His race was next. His father took him to the start, and the rest of us fanned out along the 200-meter course. G and I waited at the finish as heat after heat of 4 to 6-year-olds went by. My brother-in-law texted to say M was in the next heat, and I sent the signal to my fiancé and sister so they’d be ready to snap pictures.

Karla Bruning’s nephew leads his heat at the Disney Royal Family Kids’ Races while his mom (right) and dad (left) cheer him on. (Photo: Phil Hospod)

When I saw the kids coming down the straightaway barreling into the finish, I couldn’t believe it. M was actually in the lead. His face was deadly serious as he pumped his arms and strode as fast as his legs would carry him. My brother-in-law sprinted to keep up.

“Oh my gosh!” I yelled, holding G. “Look! M is winning!” I really couldn’t believe it. It showed me that sometimes when you want something badly enough, you can actually make it happen.

G and I started yelling his name. The people around me started cheering for him too. A taller girl was slowly gaining on him, but he managed to edge her out.

He actually won. I watched as M received his medal—the same medal all the kids got—as his chest heaved in and out, up and down.

“You did it!” I yelled to him.

Karla Bruning’s nephew admires his sister’s medal. He won one of his own at the Disney Royal Family Kids’ Races on Feb. 25 in Walt Disney World (top). (Photo: Phil Hospod)

“You won! You won!” G screamed in her high-pitched voice. “I won too!”

“Where’s Uncle Phil?” M asked. “I want to show him my medal!”

“He’s on his way. He was taking pictures of you!”

M was smiling from ear to ear. He and my brother-in-law were still catching their breath.

“Holy cow,” said my brother-in-law, who counted the 200-meters as his event in high school track. “He’s fast. That was a workout for me too!”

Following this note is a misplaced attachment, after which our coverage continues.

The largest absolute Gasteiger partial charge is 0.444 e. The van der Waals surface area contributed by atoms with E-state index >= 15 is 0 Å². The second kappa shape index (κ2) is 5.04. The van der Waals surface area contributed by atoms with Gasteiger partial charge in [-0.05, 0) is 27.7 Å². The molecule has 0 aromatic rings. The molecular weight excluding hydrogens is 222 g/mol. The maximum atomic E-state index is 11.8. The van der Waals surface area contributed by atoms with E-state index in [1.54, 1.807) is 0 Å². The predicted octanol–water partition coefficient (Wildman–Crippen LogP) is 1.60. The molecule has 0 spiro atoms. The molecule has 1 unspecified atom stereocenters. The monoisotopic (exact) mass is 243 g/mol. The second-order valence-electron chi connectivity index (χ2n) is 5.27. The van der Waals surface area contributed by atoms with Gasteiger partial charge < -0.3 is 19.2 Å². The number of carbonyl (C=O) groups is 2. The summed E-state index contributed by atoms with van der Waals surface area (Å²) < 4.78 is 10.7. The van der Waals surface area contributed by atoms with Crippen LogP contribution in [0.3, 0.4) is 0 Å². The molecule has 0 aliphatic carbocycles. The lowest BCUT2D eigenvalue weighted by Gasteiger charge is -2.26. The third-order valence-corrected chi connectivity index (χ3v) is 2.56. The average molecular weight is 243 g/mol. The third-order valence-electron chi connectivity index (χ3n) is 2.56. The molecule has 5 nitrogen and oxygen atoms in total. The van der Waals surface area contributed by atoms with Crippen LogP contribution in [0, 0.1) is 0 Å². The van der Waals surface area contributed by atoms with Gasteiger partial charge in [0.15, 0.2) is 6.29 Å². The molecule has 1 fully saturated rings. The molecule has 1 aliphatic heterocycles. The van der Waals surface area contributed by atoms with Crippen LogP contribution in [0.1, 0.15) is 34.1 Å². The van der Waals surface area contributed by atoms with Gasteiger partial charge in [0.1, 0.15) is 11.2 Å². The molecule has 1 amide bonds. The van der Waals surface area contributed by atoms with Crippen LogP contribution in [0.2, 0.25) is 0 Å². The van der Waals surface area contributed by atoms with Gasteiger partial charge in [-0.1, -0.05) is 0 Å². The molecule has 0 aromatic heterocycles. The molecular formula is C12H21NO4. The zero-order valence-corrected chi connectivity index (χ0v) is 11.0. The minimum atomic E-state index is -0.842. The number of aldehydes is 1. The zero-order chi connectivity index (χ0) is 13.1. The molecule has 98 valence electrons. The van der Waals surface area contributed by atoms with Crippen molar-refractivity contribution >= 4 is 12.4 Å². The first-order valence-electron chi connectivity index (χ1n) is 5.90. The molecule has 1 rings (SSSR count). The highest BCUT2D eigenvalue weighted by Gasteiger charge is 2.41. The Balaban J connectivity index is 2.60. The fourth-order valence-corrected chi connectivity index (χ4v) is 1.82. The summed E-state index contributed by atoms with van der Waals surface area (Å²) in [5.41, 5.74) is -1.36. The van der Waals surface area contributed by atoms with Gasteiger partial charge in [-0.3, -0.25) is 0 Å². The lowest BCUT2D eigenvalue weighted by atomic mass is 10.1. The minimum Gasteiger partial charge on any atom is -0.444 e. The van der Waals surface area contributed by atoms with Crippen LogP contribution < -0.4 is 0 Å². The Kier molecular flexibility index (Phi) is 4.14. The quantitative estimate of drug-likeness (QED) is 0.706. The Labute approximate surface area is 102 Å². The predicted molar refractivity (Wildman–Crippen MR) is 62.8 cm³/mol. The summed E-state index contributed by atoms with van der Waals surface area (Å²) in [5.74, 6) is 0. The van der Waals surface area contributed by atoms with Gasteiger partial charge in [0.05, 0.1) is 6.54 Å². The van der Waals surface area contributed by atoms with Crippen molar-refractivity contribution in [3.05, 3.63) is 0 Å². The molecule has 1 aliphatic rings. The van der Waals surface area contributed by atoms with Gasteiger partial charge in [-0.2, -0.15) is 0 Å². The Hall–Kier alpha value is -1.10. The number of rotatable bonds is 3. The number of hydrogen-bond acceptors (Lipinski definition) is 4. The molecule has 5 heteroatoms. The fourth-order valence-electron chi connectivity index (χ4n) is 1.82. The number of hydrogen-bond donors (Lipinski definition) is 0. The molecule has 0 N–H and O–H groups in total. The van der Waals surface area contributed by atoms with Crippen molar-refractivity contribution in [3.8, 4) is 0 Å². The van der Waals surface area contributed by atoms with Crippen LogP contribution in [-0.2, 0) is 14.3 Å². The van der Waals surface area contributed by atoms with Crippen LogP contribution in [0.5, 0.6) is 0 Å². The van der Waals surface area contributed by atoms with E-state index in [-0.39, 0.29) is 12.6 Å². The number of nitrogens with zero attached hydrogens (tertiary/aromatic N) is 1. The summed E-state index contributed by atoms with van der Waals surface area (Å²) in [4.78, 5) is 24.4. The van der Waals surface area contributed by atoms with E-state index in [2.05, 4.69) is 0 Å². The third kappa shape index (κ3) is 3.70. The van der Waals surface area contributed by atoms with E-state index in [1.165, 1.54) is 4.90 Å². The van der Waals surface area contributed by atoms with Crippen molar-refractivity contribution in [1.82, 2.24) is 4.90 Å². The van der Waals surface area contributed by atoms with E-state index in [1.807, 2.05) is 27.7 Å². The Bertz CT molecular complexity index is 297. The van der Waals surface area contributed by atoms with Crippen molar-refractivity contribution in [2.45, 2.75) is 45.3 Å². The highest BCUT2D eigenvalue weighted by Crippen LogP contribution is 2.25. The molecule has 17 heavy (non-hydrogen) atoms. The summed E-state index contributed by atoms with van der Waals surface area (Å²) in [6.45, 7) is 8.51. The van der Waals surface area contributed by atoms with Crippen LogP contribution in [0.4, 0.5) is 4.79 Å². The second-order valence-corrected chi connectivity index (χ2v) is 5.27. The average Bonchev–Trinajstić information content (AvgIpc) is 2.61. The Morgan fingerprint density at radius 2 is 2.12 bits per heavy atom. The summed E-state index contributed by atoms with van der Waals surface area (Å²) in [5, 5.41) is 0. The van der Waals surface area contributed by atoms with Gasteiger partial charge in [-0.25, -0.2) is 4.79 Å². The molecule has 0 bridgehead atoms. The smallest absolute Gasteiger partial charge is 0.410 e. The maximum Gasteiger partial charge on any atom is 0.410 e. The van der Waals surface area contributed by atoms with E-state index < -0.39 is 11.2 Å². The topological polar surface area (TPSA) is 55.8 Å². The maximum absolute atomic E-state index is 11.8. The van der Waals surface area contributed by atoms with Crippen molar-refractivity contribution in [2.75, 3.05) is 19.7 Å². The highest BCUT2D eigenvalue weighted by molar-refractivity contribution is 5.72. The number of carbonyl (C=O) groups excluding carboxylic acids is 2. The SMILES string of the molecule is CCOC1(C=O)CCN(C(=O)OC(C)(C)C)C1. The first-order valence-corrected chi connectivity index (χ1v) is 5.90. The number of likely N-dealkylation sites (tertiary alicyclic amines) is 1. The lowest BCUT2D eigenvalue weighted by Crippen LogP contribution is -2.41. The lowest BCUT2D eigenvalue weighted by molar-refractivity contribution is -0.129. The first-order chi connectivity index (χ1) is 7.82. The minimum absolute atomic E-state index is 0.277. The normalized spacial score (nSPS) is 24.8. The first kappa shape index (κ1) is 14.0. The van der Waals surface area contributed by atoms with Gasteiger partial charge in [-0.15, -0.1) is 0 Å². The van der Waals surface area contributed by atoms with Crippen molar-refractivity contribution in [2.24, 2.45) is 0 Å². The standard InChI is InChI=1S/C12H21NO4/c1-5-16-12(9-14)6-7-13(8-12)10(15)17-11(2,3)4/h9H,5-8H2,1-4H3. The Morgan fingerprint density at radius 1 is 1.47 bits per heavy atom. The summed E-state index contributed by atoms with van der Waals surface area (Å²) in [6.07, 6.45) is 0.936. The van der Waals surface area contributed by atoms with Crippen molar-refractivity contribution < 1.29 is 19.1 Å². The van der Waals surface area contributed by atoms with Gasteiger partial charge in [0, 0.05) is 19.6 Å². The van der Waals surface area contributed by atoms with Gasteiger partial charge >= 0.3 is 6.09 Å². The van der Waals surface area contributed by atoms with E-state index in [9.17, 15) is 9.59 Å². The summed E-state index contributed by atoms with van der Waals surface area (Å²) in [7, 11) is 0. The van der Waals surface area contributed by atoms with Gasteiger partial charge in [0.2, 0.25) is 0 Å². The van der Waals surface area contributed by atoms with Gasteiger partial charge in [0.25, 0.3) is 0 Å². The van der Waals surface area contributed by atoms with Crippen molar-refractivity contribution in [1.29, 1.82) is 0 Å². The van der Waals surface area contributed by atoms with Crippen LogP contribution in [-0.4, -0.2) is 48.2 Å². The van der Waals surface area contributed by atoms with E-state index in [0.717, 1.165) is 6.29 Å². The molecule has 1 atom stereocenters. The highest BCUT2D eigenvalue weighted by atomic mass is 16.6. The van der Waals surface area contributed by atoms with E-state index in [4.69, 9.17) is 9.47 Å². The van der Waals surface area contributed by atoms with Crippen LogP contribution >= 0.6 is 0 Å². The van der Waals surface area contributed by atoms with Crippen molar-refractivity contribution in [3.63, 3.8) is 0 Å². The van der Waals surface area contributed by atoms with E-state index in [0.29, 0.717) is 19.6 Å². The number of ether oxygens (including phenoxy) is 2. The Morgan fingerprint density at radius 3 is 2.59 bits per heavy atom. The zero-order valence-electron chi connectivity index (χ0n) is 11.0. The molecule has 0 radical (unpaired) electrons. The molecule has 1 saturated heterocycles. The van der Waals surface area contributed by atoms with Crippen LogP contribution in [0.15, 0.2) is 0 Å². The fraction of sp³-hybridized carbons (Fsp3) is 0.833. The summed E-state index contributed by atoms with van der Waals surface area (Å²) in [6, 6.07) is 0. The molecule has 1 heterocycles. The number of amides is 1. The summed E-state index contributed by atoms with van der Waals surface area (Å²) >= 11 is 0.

Phil and my sister found us at the finish. We all laughed at the fact that M had actually won. He wanted it so badly that he willed it into happening. We watched some of the other kids races, took some photos, and then headed off to Animal Kingdom for lunch and a few rides. The kids wore their medals around their necks and told anyone who would listen that they were winners.

Many parents ran with their kids at the Royal Family Kids’ Races during Disney’s Princess Half Marathon Weekend. (Photo: Phil Hospod)

It’s true. They are. As are all the other kids whose families showed them that exercising can be fun.

We finished the day at the Spirit of Aloha Dinner Show at the Polynesian Resort. G got on stage and did a rather impressive rendition of the hula and M squealed when the fire-knife dancer took the stage. It was the prefect ending to the perfect day. It felt like a celebration of so many firsts for our family—first races and first wins. They may have been the first, but hopefully they won’t be the last.

Disney’s Princess Half Marathon

Not to be outdone by the kids, Uncle and Auntie ran the half-marathon on Sunday—in costume as Cinderella and Prince Charming. Stay tuned for a full race report of the weekend’s main event.

Karla Bruning is a veteran journalist and running nerd. She has completed four marathons, trains with the New York Harriers and is a member of New York Road Runners. Follow Karla’s “Notes From a Running Nerd” at RunKarlaRun.com, Facebook and Twitter@KBruning.

This article is the copyrighted property of the writer and Communities @ WashingtonTimes.com. Written permission must be obtained before reprint in online or print media. REPRINTING TWTC CONTENT WITHOUT PERMISSION AND/OR PAYMENT IS THEFT AND PUNISHABLE BY LAW.

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Karla Bruning

Karla Bruning is the host of On The Run, a TV and web show from New York Road Runners. Her work has appeared in Newsweek, American Athlete Magazine, RunnersWorld.com, Active.com, The Philadelphia Inquirer, San Francisco Chronicle, Orlando Sentinel, and two dozen other outlets including ESPN2, Universal Sports and ABC in New York. She and her work have also received mentions from The New York Times, Runner's World, Fox Sports, Canadian Running, The Baltimore Sun, and PBS among others. She also covered the 2010 Winter Olympics in Vancouver for The Washington Times.


A former Newsweek reporter, Karla has won a Fulbright scholarship for American journalists and reporting grants from the Scripps Howard, Carnegie and Knight Foundations. Karla holds degrees from Amherst College and Columbia University’s Graduate School of Journalism.


When not pounding the pavement as a reporter, Karla is pounding the pavement as a runner. She has completed seven marathons, four triathlons, trains with the New York Harriers and is a member of New York Road Runners. She is a writer, editor, and on-camera reporter dedicated to covering the sport of running from a runner’s perspective. Find Karla on RunKarlaRun.com, Twitter@KBruning, Facebook and Google+.

Contact Karla Bruning